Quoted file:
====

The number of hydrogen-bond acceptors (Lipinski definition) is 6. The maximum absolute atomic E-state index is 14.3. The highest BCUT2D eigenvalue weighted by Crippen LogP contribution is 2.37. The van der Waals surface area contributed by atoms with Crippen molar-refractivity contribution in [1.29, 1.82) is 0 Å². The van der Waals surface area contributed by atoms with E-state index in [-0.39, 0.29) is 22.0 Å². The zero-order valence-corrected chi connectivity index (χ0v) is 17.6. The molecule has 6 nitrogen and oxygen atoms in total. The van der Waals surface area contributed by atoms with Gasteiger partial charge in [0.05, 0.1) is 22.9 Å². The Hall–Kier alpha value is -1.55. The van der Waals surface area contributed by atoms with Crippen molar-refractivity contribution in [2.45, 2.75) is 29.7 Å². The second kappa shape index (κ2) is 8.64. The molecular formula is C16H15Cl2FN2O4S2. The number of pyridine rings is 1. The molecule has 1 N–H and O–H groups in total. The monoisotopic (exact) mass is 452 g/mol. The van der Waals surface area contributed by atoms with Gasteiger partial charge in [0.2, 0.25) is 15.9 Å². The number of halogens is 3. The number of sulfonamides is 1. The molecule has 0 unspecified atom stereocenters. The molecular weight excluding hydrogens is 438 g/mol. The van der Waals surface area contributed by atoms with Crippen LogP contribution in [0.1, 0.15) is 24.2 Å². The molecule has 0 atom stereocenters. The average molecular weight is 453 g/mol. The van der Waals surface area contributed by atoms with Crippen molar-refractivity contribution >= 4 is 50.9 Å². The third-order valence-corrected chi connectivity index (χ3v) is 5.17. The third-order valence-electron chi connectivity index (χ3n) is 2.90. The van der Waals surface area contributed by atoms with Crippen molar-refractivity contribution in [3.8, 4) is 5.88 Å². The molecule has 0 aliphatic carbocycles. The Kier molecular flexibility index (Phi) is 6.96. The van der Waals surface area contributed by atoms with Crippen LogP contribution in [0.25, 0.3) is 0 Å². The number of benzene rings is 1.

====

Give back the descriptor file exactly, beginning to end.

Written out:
The number of hydrogen-bond acceptors (Lipinski definition) is 6. The maximum absolute atomic E-state index is 14.3. The highest BCUT2D eigenvalue weighted by Crippen LogP contribution is 2.37. The van der Waals surface area contributed by atoms with Crippen molar-refractivity contribution in [1.29, 1.82) is 0 Å². The van der Waals surface area contributed by atoms with E-state index in [-0.39, 0.29) is 22.0 Å². The zero-order valence-corrected chi connectivity index (χ0v) is 17.6. The molecule has 6 nitrogen and oxygen atoms in total. The van der Waals surface area contributed by atoms with Gasteiger partial charge in [0.05, 0.1) is 22.9 Å². The Hall–Kier alpha value is -1.55. The van der Waals surface area contributed by atoms with Crippen molar-refractivity contribution in [2.45, 2.75) is 29.7 Å². The second kappa shape index (κ2) is 8.64. The molecular formula is C16H15Cl2FN2O4S2. The number of pyridine rings is 1. The molecule has 1 N–H and O–H groups in total. The monoisotopic (exact) mass is 452 g/mol. The van der Waals surface area contributed by atoms with Gasteiger partial charge in [0.2, 0.25) is 15.9 Å². The number of halogens is 3. The number of sulfonamides is 1. The molecule has 0 unspecified atom stereocenters. The molecular weight excluding hydrogens is 438 g/mol. The van der Waals surface area contributed by atoms with Crippen LogP contribution in [0.1, 0.15) is 24.2 Å². The molecule has 0 atom stereocenters. The average molecular weight is 453 g/mol. The van der Waals surface area contributed by atoms with Crippen molar-refractivity contribution >= 4 is 50.9 Å². The third-order valence-corrected chi connectivity index (χ3v) is 5.17. The third-order valence-electron chi connectivity index (χ3n) is 2.90. The van der Waals surface area contributed by atoms with Crippen molar-refractivity contribution in [3.8, 4) is 5.88 Å². The molecule has 0 aliphatic carbocycles. The Kier molecular flexibility index (Phi) is 6.96. The van der Waals surface area contributed by atoms with Crippen LogP contribution in [0.25, 0.3) is 0 Å². The number of benzene rings is 1.